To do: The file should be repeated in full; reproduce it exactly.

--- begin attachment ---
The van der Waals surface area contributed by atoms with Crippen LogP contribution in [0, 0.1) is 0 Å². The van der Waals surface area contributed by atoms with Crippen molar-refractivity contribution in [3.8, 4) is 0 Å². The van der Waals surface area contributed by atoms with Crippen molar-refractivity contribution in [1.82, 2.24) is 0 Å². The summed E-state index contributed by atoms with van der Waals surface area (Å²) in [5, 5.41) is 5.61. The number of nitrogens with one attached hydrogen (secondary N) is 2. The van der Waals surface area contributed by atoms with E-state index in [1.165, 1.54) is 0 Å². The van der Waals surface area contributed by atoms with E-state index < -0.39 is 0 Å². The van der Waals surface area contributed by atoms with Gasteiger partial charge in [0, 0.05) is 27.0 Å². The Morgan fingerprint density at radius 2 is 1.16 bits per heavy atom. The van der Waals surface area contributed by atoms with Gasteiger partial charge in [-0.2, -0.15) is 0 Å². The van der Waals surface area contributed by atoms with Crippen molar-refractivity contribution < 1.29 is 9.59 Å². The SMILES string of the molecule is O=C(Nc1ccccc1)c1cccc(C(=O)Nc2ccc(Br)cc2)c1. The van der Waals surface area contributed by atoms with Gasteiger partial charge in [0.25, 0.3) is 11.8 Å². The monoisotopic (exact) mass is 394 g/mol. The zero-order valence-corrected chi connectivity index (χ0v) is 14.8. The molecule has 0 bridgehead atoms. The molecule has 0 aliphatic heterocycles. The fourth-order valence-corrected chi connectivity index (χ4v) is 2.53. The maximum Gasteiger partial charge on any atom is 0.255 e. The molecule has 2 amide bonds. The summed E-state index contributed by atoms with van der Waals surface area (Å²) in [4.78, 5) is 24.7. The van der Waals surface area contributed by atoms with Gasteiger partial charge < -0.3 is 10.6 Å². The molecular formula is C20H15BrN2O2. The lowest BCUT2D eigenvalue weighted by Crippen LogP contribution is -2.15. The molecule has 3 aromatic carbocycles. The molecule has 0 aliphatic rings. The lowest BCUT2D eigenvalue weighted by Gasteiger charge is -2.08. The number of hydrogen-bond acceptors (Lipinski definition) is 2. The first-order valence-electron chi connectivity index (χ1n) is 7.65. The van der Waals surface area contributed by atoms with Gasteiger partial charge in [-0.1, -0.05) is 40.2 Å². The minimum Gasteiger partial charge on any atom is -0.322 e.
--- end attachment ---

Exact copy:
The van der Waals surface area contributed by atoms with Crippen LogP contribution in [0, 0.1) is 0 Å². The van der Waals surface area contributed by atoms with Crippen molar-refractivity contribution in [3.8, 4) is 0 Å². The van der Waals surface area contributed by atoms with Crippen molar-refractivity contribution in [1.82, 2.24) is 0 Å². The summed E-state index contributed by atoms with van der Waals surface area (Å²) in [5, 5.41) is 5.61. The number of nitrogens with one attached hydrogen (secondary N) is 2. The van der Waals surface area contributed by atoms with E-state index in [1.165, 1.54) is 0 Å². The van der Waals surface area contributed by atoms with E-state index < -0.39 is 0 Å². The van der Waals surface area contributed by atoms with Gasteiger partial charge in [0, 0.05) is 27.0 Å². The Morgan fingerprint density at radius 2 is 1.16 bits per heavy atom. The van der Waals surface area contributed by atoms with Gasteiger partial charge in [-0.2, -0.15) is 0 Å². The van der Waals surface area contributed by atoms with Crippen molar-refractivity contribution < 1.29 is 9.59 Å². The SMILES string of the molecule is O=C(Nc1ccccc1)c1cccc(C(=O)Nc2ccc(Br)cc2)c1. The van der Waals surface area contributed by atoms with Gasteiger partial charge in [0.25, 0.3) is 11.8 Å². The monoisotopic (exact) mass is 394 g/mol. The zero-order valence-corrected chi connectivity index (χ0v) is 14.8. The molecule has 0 bridgehead atoms. The molecule has 0 aliphatic heterocycles. The fourth-order valence-corrected chi connectivity index (χ4v) is 2.53. The maximum Gasteiger partial charge on any atom is 0.255 e. The molecule has 2 amide bonds. The summed E-state index contributed by atoms with van der Waals surface area (Å²) in [4.78, 5) is 24.7. The van der Waals surface area contributed by atoms with Gasteiger partial charge < -0.3 is 10.6 Å². The molecular formula is C20H15BrN2O2. The lowest BCUT2D eigenvalue weighted by Crippen LogP contribution is -2.15. The molecule has 3 aromatic carbocycles. The molecule has 0 aliphatic rings. The lowest BCUT2D eigenvalue weighted by Gasteiger charge is -2.08. The number of hydrogen-bond acceptors (Lipinski definition) is 2. The first-order valence-electron chi connectivity index (χ1n) is 7.65. The van der Waals surface area contributed by atoms with Gasteiger partial charge in [-0.1, -0.05) is 40.2 Å². The minimum Gasteiger partial charge on any atom is -0.322 e.